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Proc Natl Acad Sci U S A. 2002 Dec 10;99 Suppl 4:16392-9. Epub 2002 Jul 30.

Interactions among prions and prion "strains" in yeast.

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  • 1Laboratory for Molecular Biology, Department of Biological Sciences, University of Illinois, 900 South Ashland Avenue, Chicago 60607, USA.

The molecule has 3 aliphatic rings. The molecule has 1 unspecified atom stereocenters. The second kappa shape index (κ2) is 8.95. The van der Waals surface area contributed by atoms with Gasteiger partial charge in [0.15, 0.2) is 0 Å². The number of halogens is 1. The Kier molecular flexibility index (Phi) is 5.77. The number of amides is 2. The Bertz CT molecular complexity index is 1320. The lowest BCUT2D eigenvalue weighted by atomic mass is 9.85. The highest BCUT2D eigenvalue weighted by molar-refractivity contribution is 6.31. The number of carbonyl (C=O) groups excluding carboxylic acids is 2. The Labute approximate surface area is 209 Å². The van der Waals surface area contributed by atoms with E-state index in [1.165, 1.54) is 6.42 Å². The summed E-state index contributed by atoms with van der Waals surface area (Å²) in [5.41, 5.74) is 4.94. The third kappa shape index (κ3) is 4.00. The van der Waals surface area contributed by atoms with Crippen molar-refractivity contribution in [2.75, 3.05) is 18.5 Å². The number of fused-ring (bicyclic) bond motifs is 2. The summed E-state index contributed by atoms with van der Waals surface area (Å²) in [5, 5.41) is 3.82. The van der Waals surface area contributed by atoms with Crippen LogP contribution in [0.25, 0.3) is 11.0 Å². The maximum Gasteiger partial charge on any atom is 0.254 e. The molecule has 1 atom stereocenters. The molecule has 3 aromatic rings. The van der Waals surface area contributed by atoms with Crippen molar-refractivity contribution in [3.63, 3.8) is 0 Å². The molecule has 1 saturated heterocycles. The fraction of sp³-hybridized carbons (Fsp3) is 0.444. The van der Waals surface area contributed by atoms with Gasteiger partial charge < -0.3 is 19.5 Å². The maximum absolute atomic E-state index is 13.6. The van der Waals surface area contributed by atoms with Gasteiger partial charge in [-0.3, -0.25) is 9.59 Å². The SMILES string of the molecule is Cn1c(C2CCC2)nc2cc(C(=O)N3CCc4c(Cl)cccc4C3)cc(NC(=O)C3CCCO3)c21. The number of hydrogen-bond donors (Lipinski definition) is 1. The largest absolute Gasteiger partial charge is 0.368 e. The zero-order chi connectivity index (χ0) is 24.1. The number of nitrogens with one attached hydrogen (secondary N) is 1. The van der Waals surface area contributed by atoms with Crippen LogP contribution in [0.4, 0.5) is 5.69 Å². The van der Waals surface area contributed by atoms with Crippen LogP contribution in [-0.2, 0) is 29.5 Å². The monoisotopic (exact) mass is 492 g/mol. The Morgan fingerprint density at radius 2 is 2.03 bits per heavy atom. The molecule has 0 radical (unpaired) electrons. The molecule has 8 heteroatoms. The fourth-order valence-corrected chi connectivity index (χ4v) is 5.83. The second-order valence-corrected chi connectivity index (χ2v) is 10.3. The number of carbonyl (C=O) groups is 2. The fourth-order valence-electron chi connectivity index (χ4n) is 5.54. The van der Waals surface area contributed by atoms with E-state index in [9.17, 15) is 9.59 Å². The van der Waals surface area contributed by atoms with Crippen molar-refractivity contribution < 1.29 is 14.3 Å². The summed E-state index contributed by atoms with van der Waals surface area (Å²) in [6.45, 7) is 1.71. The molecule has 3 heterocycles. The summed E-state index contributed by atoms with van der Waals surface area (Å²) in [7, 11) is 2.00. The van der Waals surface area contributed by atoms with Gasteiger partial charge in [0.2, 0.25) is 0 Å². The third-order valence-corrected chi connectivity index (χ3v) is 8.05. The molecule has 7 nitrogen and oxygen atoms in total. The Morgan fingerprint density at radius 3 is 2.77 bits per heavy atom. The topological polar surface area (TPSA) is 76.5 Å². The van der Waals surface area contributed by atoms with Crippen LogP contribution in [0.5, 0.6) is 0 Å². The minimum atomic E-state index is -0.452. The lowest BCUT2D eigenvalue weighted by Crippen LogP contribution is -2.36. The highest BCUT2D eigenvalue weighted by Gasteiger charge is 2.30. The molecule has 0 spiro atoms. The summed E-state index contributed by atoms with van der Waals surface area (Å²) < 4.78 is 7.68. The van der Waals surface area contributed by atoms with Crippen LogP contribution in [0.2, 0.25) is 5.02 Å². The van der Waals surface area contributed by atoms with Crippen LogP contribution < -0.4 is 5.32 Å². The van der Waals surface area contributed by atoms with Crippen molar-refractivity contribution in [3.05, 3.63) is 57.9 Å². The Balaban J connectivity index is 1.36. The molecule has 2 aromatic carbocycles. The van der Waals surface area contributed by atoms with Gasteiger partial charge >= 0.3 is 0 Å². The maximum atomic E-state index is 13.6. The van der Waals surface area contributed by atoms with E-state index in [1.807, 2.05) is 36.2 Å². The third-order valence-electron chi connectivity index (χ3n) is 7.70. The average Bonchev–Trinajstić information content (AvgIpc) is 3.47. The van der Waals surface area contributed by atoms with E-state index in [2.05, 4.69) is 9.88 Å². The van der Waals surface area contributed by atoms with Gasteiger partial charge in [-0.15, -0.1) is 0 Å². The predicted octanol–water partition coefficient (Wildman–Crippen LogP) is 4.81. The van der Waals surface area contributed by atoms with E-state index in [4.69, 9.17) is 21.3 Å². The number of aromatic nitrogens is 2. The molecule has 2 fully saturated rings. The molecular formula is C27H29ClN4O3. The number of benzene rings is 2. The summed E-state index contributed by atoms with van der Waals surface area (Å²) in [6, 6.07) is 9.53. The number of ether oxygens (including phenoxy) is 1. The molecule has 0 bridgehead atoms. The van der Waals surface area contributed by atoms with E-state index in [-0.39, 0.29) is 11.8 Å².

Prions are "infectious" proteins. When Sup35, a yeast translation termination factor, is aggregated in its [PSI(+)] prion form its function is compromised. When Rnq1 is aggregated in its [PIN(+)] prion form, it promotes the de novo appearance of [PSI(+)]. Heritable variants (strains) of [PSI(+)] with distinct phenotypes have been isolated and are analogous to mammalian prion strains with different pathologies. Here, we describe heritable variants of the [PIN(+)] prion that are distinguished by the efficiency with which they enhance the de novo appearance of [PSI(+)]. Unlike [PSI(+)] variants, where the strength of translation termination corresponds to the level of soluble Sup35, the phenotypes of these [PIN(+)] variants do not correspond to levels of soluble Rnq1. However, diploids and meiotic progeny from crosses between either different [PSI(+)], or different [PIN(+)] variants, always have the phenotype of the parental variant with the least soluble Sup35 or Rnq1, respectively. Apparently faster growing prion variants cure cells of slower growing or less stable variants of the same prion. We also find that YDJ1 overexpression eliminates some but not other [PIN(+)] variants and that prions are destabilized by meiosis. Finally, we show that, like its affect on [PSI(+)] appearance, [PIN(+)] enhances the de novo appearance of [URE3]. Surprisingly, [PSI(+)] inhibited [URE3] appearance. These results reinforce earlier reports that heterologous prions interact, but suggest that such interactions can not only positively, but also negatively, influence the de novo generation of prions.

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